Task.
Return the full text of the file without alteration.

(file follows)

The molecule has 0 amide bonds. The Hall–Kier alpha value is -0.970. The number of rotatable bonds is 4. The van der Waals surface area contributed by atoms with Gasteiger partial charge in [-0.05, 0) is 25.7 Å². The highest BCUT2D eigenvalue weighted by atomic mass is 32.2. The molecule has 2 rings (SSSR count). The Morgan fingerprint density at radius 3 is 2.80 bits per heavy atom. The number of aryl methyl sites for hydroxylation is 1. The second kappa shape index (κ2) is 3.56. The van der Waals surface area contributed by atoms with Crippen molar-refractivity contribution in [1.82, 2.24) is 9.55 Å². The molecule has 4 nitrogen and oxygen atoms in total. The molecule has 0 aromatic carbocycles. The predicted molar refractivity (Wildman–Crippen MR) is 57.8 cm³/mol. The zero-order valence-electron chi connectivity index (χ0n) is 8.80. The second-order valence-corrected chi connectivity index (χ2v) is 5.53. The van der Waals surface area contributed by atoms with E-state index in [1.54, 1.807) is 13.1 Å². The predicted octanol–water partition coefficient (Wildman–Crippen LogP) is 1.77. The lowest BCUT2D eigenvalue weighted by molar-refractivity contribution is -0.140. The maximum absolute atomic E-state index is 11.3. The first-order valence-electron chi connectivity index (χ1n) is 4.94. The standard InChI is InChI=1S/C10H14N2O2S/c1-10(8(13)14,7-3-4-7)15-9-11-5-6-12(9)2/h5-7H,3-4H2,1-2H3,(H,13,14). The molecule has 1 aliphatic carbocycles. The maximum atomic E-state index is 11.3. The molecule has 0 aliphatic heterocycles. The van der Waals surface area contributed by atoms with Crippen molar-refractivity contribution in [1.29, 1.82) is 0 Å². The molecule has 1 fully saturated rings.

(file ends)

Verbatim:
The molecule has 0 amide bonds. The Hall–Kier alpha value is -0.970. The number of rotatable bonds is 4. The van der Waals surface area contributed by atoms with Gasteiger partial charge in [-0.05, 0) is 25.7 Å². The highest BCUT2D eigenvalue weighted by atomic mass is 32.2. The molecule has 2 rings (SSSR count). The Morgan fingerprint density at radius 3 is 2.80 bits per heavy atom. The number of aryl methyl sites for hydroxylation is 1. The second kappa shape index (κ2) is 3.56. The van der Waals surface area contributed by atoms with Crippen molar-refractivity contribution in [1.82, 2.24) is 9.55 Å². The molecule has 4 nitrogen and oxygen atoms in total. The molecule has 0 aromatic carbocycles. The predicted molar refractivity (Wildman–Crippen MR) is 57.8 cm³/mol. The zero-order valence-electron chi connectivity index (χ0n) is 8.80. The second-order valence-corrected chi connectivity index (χ2v) is 5.53. The van der Waals surface area contributed by atoms with E-state index in [1.54, 1.807) is 13.1 Å². The predicted octanol–water partition coefficient (Wildman–Crippen LogP) is 1.77. The lowest BCUT2D eigenvalue weighted by molar-refractivity contribution is -0.140. The maximum absolute atomic E-state index is 11.3. The first-order valence-electron chi connectivity index (χ1n) is 4.94. The standard InChI is InChI=1S/C10H14N2O2S/c1-10(8(13)14,7-3-4-7)15-9-11-5-6-12(9)2/h5-7H,3-4H2,1-2H3,(H,13,14). The molecule has 1 aliphatic carbocycles. The maximum atomic E-state index is 11.3. The molecule has 0 aliphatic heterocycles. The van der Waals surface area contributed by atoms with Crippen molar-refractivity contribution in [1.29, 1.82) is 0 Å². The molecule has 1 fully saturated rings.